According to a recent study, 59% of restaurant owners and operators cite recruiting, hiring, and retaining top-notch staff members as their number one operational obstacle in 2018.
Whoa, whoa, whoa – pump the brakes there for a minute: the unemployment rate in the U.S. just dropped to 3.9% and the restaurant industry generated $799 billion in sales last year. Those stats wouldn't be possible without front and back of house staff nationwide creating memorable dining experiences for guests night after night.
Well, yes and no.
Though the restaurant industry as a whole is booming, it's largely because there are too many players in the space. This market over-saturation may be great on a macro level, but it's causing some serious issues on a micro level – particularly when it comes to staffing.
While restaurant-goers are enjoying the endless options to choose from – by this math you could, quite literally, go to a different restaurant every night for the next 1699 years (that's not including ghost kitchens) – it's putting both new and long since established restaurants in a proverbial chokehold.
"In spite of its sustained growth over the past three decades, the restaurant industry has experienced one of the highest business failure rates among the retail and services industries," writes Professor H.G Parsa, co-author of Why Do Restaurant's Fail? Parts I – IV.
26.16% of restaurants fail within the first year of opening; if you make it past the one-year mark, there's still a chance you end up a part of the 19% of restaurants who fail within the second year or the 14% of restaurants who shut their doors in the third year.
According to Parsa and his co-authors, a nearly 30% restaurant failure rate equates to approximately 9,000 restaurants closing in the U.S. each year.
That's a hard statistic to swallow when your dream's on the line.
A key element of running a successful restaurant is an empowered, adept staff; finding and holding on to people who move your vision forward is difficult to do when they have many, many restaurants to choose from. It's a buyer's market right now.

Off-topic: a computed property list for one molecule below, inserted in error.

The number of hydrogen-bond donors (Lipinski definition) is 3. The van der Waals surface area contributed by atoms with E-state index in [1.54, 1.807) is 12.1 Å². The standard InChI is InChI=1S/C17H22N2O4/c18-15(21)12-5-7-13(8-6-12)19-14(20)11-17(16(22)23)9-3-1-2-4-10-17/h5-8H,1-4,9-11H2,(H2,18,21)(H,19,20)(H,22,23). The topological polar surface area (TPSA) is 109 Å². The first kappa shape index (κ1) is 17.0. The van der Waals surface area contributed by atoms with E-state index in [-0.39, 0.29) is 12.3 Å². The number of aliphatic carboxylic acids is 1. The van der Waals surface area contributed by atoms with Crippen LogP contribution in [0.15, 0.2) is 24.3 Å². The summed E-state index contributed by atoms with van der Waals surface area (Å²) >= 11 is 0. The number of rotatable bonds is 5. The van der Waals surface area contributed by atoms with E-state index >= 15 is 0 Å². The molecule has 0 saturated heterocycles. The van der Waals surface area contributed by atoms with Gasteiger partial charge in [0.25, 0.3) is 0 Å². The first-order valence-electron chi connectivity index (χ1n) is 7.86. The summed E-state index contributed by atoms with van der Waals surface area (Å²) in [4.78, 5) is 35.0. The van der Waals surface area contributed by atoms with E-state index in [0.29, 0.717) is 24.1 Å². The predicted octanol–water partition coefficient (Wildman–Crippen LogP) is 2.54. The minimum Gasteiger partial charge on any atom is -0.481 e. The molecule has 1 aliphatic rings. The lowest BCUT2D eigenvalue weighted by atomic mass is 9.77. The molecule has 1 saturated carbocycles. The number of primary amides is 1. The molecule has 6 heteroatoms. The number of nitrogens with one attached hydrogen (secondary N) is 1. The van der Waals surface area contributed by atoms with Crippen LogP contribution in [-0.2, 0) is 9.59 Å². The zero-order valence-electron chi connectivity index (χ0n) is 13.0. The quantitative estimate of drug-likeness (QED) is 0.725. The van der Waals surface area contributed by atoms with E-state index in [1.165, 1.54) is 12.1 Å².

So, where does that leave you?
You need to find ways to attract the candidates you want, not just the candidates you need, because you're feeling the short-staffed squeeze. On The Toast Restaurant Management Blog, our friends at 7shifts covered the restaurant labor shortage that's affecting the industry at present, and ways to overcome it.
Jess Reimer poses it perfectly, "Today, few managers have the luxury of kicking back and watching resumes roll in; instead, they’re out actively sourcing from unlikely places and designing incentives and benefits programs that suggest restaurant work is not 'just a job,' but rather a career (and a good one at that)."
You can't rest on your laurels in this climate; your business needs to find new ways to stand out from the crowd to prospective staff members – and fast. You don’t want to be a part of 2018’s pool of 9,000 restaurant closures.
Here are three ways to recruit, hire, and retain the restaurant staff candidates you want — so you never have to deal with the dreaded no call, no show.
Undoubtedly, this is the heaviest lift of the list.
There's a reason the labor force is swerving shift work – the model's broken, and the numbers don't lie.
"Servers, bussers, cooks, hosts, and dishwashers tend to turnover within two months of their first day, and chefs typically stick around for about three months before they decide it’s time to move on," outlines Jess.